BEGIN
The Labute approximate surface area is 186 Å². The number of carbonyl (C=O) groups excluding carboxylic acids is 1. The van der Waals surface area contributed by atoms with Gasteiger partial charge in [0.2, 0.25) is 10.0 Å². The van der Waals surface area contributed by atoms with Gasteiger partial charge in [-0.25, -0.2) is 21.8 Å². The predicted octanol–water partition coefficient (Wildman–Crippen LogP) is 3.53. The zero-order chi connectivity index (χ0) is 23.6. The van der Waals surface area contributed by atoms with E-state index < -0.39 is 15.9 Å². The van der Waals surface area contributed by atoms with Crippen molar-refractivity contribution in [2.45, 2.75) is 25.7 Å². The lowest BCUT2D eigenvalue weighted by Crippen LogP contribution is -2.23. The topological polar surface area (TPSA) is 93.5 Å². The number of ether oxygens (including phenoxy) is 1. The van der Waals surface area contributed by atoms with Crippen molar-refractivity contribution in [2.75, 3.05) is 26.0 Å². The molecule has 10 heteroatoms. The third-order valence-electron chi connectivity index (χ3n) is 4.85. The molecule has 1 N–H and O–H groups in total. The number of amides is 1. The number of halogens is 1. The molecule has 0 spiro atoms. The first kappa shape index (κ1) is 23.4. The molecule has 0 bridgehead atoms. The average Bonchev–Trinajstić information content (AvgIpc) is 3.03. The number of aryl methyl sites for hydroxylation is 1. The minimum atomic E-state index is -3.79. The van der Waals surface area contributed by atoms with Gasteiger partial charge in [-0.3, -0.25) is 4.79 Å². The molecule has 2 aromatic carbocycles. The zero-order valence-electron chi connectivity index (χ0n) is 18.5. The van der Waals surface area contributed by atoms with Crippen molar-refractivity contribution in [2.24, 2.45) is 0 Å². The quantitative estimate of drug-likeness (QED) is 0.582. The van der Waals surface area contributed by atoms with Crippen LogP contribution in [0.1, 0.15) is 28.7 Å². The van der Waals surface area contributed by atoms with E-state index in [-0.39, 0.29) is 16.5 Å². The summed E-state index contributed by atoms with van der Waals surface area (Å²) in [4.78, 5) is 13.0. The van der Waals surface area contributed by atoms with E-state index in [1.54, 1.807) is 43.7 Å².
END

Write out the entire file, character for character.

The Labute approximate surface area is 186 Å². The number of carbonyl (C=O) groups excluding carboxylic acids is 1. The van der Waals surface area contributed by atoms with Gasteiger partial charge in [0.2, 0.25) is 10.0 Å². The van der Waals surface area contributed by atoms with Gasteiger partial charge in [-0.25, -0.2) is 21.8 Å². The predicted octanol–water partition coefficient (Wildman–Crippen LogP) is 3.53. The zero-order chi connectivity index (χ0) is 23.6. The van der Waals surface area contributed by atoms with E-state index < -0.39 is 15.9 Å². The van der Waals surface area contributed by atoms with Crippen molar-refractivity contribution in [2.45, 2.75) is 25.7 Å². The lowest BCUT2D eigenvalue weighted by Crippen LogP contribution is -2.23. The topological polar surface area (TPSA) is 93.5 Å². The number of ether oxygens (including phenoxy) is 1. The van der Waals surface area contributed by atoms with Crippen molar-refractivity contribution in [2.75, 3.05) is 26.0 Å². The molecule has 10 heteroatoms. The third-order valence-electron chi connectivity index (χ3n) is 4.85. The molecule has 1 N–H and O–H groups in total. The number of amides is 1. The number of halogens is 1. The molecule has 0 spiro atoms. The first kappa shape index (κ1) is 23.4. The molecule has 0 bridgehead atoms. The average Bonchev–Trinajstić information content (AvgIpc) is 3.03. The number of aryl methyl sites for hydroxylation is 1. The minimum atomic E-state index is -3.79. The van der Waals surface area contributed by atoms with Gasteiger partial charge in [-0.3, -0.25) is 4.79 Å². The molecule has 2 aromatic carbocycles. The zero-order valence-electron chi connectivity index (χ0n) is 18.5. The van der Waals surface area contributed by atoms with Crippen molar-refractivity contribution in [2.24, 2.45) is 0 Å². The quantitative estimate of drug-likeness (QED) is 0.582. The van der Waals surface area contributed by atoms with Crippen LogP contribution in [0.1, 0.15) is 28.7 Å². The van der Waals surface area contributed by atoms with E-state index in [-0.39, 0.29) is 16.5 Å². The summed E-state index contributed by atoms with van der Waals surface area (Å²) in [4.78, 5) is 13.0. The van der Waals surface area contributed by atoms with E-state index in [1.54, 1.807) is 43.7 Å².